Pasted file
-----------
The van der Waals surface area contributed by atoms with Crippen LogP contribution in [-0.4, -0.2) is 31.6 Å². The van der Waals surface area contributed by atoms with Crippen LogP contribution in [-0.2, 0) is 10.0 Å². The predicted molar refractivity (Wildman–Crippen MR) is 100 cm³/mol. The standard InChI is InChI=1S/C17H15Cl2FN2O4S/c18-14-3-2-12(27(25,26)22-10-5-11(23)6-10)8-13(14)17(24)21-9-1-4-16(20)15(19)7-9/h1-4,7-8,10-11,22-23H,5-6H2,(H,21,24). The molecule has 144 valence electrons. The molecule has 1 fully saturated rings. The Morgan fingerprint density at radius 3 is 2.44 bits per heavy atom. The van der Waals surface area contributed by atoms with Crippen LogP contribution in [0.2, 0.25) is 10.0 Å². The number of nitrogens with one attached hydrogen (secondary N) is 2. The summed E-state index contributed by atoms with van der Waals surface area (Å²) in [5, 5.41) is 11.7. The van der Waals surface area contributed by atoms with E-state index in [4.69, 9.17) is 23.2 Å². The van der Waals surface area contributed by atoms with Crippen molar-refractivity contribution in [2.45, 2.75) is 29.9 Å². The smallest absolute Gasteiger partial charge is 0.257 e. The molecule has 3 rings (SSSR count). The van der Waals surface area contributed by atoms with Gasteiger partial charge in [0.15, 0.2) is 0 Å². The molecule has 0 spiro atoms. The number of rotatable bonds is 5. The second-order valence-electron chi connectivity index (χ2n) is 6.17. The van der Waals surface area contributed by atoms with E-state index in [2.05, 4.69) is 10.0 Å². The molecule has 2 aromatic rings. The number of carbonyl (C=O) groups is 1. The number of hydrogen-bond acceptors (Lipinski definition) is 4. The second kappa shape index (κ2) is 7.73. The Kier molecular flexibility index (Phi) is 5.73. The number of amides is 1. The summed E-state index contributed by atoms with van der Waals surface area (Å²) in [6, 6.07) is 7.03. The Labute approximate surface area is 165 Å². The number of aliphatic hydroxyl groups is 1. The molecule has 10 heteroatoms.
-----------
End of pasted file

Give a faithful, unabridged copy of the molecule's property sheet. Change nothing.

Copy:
The van der Waals surface area contributed by atoms with Crippen LogP contribution in [-0.4, -0.2) is 31.6 Å². The van der Waals surface area contributed by atoms with Crippen LogP contribution in [-0.2, 0) is 10.0 Å². The predicted molar refractivity (Wildman–Crippen MR) is 100 cm³/mol. The standard InChI is InChI=1S/C17H15Cl2FN2O4S/c18-14-3-2-12(27(25,26)22-10-5-11(23)6-10)8-13(14)17(24)21-9-1-4-16(20)15(19)7-9/h1-4,7-8,10-11,22-23H,5-6H2,(H,21,24). The molecule has 144 valence electrons. The molecule has 1 fully saturated rings. The Morgan fingerprint density at radius 3 is 2.44 bits per heavy atom. The van der Waals surface area contributed by atoms with Crippen LogP contribution in [0.2, 0.25) is 10.0 Å². The number of nitrogens with one attached hydrogen (secondary N) is 2. The summed E-state index contributed by atoms with van der Waals surface area (Å²) in [5, 5.41) is 11.7. The van der Waals surface area contributed by atoms with E-state index in [4.69, 9.17) is 23.2 Å². The van der Waals surface area contributed by atoms with Crippen molar-refractivity contribution in [2.45, 2.75) is 29.9 Å². The smallest absolute Gasteiger partial charge is 0.257 e. The molecule has 3 rings (SSSR count). The van der Waals surface area contributed by atoms with Gasteiger partial charge in [0.15, 0.2) is 0 Å². The molecule has 0 spiro atoms. The number of rotatable bonds is 5. The second-order valence-electron chi connectivity index (χ2n) is 6.17. The van der Waals surface area contributed by atoms with E-state index in [2.05, 4.69) is 10.0 Å². The molecule has 2 aromatic rings. The number of carbonyl (C=O) groups is 1. The number of hydrogen-bond acceptors (Lipinski definition) is 4. The second kappa shape index (κ2) is 7.73. The Kier molecular flexibility index (Phi) is 5.73. The number of amides is 1. The summed E-state index contributed by atoms with van der Waals surface area (Å²) in [6, 6.07) is 7.03. The Labute approximate surface area is 165 Å². The number of aliphatic hydroxyl groups is 1. The molecule has 10 heteroatoms.